Are firearms inherently too dangerous for us to even consider carrying them? Let’s look atNVSS Mortality-Accidental Discharges the data from the NVSS’s 13 year mortality study. According to the NVSS an average of 42,044 Americans die as a result of motor vehicle accidents every year.[5] And according to the same NVSS mortality study, an average of 645 Americans die every year as result of firearms related accidents.[6] Using available statistics from multiple sources it was determined that the percentage of increased risk between firearms and vehicles is… you may want to sit down for this one: 2,916.53%.[7] Yet most Americans drive their vehicles very day without a second thought and cringe at the very idea of carrying a firearm.

Perhaps there is a third and final reason most well-intentioned Americans do not carry a firearm. I believe this fourth reason is the fear of being forced to pull the trigger and end another human being’s life. This is a very important consideration. If you do not feel like you could; under any circumstances, take the life of another person, then carrying a firearm will not be an option for you.

As for me, I began carrying a firearm professionally as a U.S. Marine more than 26 years ago but I did not begin carrying a concealed handgun for self-defense until my state made it legal back in 1995. Since that time I have carried a firearm both as a sworn law enforcement officer and as a private citizen. During the intervening years I have given a lot of thought about using my weapon on another human being. Someone that was intent on harming me or someone I love. My attitude concerning the defensive use of a firearm is best expressed thusly. ‘No one has the right to kill or harm me, no one. No one has the right to kill or seriously injure another person against their will, no one.’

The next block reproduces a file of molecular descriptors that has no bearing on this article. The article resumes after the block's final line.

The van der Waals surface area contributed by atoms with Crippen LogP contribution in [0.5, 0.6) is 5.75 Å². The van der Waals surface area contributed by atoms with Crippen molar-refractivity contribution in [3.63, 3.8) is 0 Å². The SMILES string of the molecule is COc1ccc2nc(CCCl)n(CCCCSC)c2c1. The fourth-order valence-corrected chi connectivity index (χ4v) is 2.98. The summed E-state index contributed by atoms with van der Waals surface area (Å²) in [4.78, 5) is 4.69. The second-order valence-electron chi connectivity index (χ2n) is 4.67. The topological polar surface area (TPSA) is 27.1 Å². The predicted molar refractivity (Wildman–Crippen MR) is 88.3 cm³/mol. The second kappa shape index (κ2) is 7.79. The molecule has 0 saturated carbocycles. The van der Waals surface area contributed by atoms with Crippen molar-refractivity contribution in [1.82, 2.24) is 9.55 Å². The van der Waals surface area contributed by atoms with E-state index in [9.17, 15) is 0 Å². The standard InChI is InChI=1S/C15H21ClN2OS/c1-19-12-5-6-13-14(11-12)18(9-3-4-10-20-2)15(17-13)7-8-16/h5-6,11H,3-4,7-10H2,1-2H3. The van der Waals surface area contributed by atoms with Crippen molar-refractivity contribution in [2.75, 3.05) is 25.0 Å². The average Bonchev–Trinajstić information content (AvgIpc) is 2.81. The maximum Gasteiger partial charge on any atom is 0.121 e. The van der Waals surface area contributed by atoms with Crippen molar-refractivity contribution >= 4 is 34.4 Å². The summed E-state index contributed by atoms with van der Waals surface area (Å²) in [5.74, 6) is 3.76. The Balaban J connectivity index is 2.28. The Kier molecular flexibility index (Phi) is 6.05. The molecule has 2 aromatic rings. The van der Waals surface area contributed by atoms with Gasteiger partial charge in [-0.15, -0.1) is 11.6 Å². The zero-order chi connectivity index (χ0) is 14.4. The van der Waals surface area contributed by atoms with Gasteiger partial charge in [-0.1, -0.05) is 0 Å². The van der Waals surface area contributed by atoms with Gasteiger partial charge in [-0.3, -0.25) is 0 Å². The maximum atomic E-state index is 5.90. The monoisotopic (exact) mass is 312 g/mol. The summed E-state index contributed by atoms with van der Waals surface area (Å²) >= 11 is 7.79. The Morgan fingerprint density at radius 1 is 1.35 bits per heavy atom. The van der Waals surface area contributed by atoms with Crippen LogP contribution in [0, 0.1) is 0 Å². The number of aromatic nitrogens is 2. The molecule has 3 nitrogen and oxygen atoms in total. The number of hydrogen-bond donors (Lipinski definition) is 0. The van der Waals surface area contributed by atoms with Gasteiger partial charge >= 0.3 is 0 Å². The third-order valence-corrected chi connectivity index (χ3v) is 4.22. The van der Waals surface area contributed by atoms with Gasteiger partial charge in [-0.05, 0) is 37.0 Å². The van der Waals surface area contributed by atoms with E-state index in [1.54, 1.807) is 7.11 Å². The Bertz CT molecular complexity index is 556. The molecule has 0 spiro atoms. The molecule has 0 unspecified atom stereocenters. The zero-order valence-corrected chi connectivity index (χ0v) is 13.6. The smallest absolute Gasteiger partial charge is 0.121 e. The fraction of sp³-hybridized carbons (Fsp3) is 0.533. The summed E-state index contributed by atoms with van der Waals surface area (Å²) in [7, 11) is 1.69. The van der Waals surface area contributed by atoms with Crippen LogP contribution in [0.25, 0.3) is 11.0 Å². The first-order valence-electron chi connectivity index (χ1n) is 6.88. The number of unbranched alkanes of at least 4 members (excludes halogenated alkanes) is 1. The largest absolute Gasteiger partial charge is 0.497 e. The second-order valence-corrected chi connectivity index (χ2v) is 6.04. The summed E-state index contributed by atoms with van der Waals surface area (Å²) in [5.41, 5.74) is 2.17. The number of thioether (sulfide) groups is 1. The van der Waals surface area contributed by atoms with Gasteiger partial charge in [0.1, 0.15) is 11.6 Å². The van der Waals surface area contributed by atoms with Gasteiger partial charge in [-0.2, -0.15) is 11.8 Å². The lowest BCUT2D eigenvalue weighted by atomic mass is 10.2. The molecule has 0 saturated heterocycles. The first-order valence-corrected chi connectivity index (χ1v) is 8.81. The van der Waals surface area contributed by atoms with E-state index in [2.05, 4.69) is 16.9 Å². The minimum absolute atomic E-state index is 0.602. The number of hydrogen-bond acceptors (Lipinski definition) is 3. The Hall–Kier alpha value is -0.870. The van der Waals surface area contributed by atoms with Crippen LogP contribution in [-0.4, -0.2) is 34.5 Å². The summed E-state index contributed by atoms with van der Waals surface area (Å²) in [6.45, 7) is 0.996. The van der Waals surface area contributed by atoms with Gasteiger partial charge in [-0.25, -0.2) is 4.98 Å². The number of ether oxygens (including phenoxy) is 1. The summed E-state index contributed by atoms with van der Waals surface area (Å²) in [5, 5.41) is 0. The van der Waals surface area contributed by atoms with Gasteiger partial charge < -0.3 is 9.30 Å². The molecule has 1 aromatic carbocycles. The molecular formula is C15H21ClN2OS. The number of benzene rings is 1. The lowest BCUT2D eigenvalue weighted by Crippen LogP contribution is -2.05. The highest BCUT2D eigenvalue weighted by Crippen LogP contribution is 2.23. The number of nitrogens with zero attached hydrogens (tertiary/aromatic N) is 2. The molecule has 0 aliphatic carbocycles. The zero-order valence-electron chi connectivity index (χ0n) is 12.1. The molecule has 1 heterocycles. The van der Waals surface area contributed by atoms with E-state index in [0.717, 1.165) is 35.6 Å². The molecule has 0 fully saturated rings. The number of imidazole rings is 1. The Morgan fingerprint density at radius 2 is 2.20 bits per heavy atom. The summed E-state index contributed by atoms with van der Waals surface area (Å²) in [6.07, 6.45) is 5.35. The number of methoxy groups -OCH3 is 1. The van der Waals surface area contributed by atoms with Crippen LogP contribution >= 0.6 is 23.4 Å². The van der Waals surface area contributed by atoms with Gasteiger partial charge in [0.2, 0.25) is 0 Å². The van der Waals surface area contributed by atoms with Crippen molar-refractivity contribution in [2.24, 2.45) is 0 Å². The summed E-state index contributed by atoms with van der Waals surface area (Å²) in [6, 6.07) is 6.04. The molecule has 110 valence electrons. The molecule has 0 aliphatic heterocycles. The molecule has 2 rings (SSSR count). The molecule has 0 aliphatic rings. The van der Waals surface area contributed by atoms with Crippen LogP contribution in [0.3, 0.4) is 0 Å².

I love my wife, children, family and friends. I love them deeply. To kill me is to harm my family by depriving them of my earning potential and my ability to love and personally care for them. As such, I believe that an attempt to kill or harm me is a direct attack against them as well. The character William Munny in Clint Eastwood’s movie Unforgiven says it best, “It’s a hell of a thing, killin’ a man. Take away all he’s got, and all he’s ever gonna have.” Hearing this statement for the first time gave me chills. It still does. It made me realize that if someone were to take my life they would be depriving me of everything. They would forever rob me of my past, present and future. I would lose my wife, children, friends, dog, cat, horses, home, car, career, life savings, future plans, dancing with my daughter on her wedding day, grandchildren sitting in my lap, vacations, saying goodbye to my parents, growing old with my wife… Everything. So, I made a conscious decision many years ago to deny anyone the opportunity to seriously harm me or my family. I will not go down gently. I will fight. And I will survive.

The decision is now up to you. Will you fight or will you become an accomplice to your own murder. Self-protection is your responsibility and only you can make the decision to go armed.

The fight is coming. Are you ready?

Rich Brown

End Notes: